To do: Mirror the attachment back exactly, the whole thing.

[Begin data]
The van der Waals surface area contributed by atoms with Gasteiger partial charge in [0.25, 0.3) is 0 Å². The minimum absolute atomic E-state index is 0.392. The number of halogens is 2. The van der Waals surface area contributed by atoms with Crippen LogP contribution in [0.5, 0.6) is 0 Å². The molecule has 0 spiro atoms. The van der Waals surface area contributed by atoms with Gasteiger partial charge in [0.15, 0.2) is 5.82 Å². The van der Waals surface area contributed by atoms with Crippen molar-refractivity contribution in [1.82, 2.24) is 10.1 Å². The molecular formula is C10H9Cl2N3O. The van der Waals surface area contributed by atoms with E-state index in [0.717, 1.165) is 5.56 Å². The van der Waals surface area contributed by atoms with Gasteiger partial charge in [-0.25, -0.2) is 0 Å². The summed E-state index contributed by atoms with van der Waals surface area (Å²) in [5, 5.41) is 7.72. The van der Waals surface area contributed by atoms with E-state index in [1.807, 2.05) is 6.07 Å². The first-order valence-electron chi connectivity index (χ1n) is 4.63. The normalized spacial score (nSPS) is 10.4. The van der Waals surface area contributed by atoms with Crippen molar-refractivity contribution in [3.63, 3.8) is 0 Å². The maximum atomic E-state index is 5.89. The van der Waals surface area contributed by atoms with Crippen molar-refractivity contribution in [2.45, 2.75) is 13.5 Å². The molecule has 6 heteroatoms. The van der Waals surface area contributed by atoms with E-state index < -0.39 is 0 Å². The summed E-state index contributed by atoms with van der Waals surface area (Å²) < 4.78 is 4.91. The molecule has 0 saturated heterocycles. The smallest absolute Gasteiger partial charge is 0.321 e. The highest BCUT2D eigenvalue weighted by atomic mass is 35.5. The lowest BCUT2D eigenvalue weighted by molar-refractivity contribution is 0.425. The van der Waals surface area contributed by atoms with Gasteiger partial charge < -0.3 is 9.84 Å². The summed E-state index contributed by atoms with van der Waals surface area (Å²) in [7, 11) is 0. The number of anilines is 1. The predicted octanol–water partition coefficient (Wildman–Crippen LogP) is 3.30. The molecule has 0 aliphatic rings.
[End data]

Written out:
The van der Waals surface area contributed by atoms with Gasteiger partial charge in [0.25, 0.3) is 0 Å². The minimum absolute atomic E-state index is 0.392. The number of halogens is 2. The van der Waals surface area contributed by atoms with Crippen LogP contribution in [0.5, 0.6) is 0 Å². The molecule has 0 spiro atoms. The van der Waals surface area contributed by atoms with Gasteiger partial charge in [0.15, 0.2) is 5.82 Å². The van der Waals surface area contributed by atoms with Crippen molar-refractivity contribution in [1.82, 2.24) is 10.1 Å². The molecular formula is C10H9Cl2N3O. The van der Waals surface area contributed by atoms with E-state index in [0.717, 1.165) is 5.56 Å². The van der Waals surface area contributed by atoms with Gasteiger partial charge in [-0.25, -0.2) is 0 Å². The summed E-state index contributed by atoms with van der Waals surface area (Å²) in [5, 5.41) is 7.72. The van der Waals surface area contributed by atoms with E-state index in [1.807, 2.05) is 6.07 Å². The first-order valence-electron chi connectivity index (χ1n) is 4.63. The normalized spacial score (nSPS) is 10.4. The van der Waals surface area contributed by atoms with Crippen molar-refractivity contribution in [3.63, 3.8) is 0 Å². The maximum atomic E-state index is 5.89. The van der Waals surface area contributed by atoms with Crippen molar-refractivity contribution in [2.45, 2.75) is 13.5 Å². The molecule has 6 heteroatoms. The van der Waals surface area contributed by atoms with E-state index < -0.39 is 0 Å². The summed E-state index contributed by atoms with van der Waals surface area (Å²) < 4.78 is 4.91. The molecule has 0 saturated heterocycles. The smallest absolute Gasteiger partial charge is 0.321 e. The highest BCUT2D eigenvalue weighted by atomic mass is 35.5. The lowest BCUT2D eigenvalue weighted by molar-refractivity contribution is 0.425. The van der Waals surface area contributed by atoms with Gasteiger partial charge < -0.3 is 9.84 Å². The summed E-state index contributed by atoms with van der Waals surface area (Å²) in [7, 11) is 0. The number of anilines is 1. The predicted octanol–water partition coefficient (Wildman–Crippen LogP) is 3.30. The molecule has 0 aliphatic rings.